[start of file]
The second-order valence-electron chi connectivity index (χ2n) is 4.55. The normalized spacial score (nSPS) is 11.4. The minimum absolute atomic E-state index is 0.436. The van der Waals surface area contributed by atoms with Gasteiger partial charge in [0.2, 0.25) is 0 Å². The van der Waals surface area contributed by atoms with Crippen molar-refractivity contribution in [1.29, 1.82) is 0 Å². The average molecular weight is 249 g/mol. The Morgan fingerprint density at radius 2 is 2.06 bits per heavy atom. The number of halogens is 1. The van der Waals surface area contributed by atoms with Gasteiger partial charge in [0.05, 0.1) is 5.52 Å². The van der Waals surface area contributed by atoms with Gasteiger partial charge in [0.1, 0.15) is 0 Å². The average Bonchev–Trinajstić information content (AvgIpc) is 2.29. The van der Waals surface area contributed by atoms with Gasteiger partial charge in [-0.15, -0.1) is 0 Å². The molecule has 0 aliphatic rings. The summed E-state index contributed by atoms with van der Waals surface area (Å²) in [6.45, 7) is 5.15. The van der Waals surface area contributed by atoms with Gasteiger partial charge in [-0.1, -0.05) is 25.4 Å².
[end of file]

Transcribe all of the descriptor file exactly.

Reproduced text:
The second-order valence-electron chi connectivity index (χ2n) is 4.55. The normalized spacial score (nSPS) is 11.4. The minimum absolute atomic E-state index is 0.436. The van der Waals surface area contributed by atoms with Gasteiger partial charge in [0.2, 0.25) is 0 Å². The van der Waals surface area contributed by atoms with Crippen molar-refractivity contribution in [1.29, 1.82) is 0 Å². The average molecular weight is 249 g/mol. The Morgan fingerprint density at radius 2 is 2.06 bits per heavy atom. The number of halogens is 1. The van der Waals surface area contributed by atoms with Gasteiger partial charge in [0.05, 0.1) is 5.52 Å². The van der Waals surface area contributed by atoms with Gasteiger partial charge in [0.1, 0.15) is 0 Å². The average Bonchev–Trinajstić information content (AvgIpc) is 2.29. The van der Waals surface area contributed by atoms with Gasteiger partial charge in [-0.15, -0.1) is 0 Å². The molecule has 0 aliphatic rings. The summed E-state index contributed by atoms with van der Waals surface area (Å²) in [6.45, 7) is 5.15. The van der Waals surface area contributed by atoms with Gasteiger partial charge in [-0.1, -0.05) is 25.4 Å².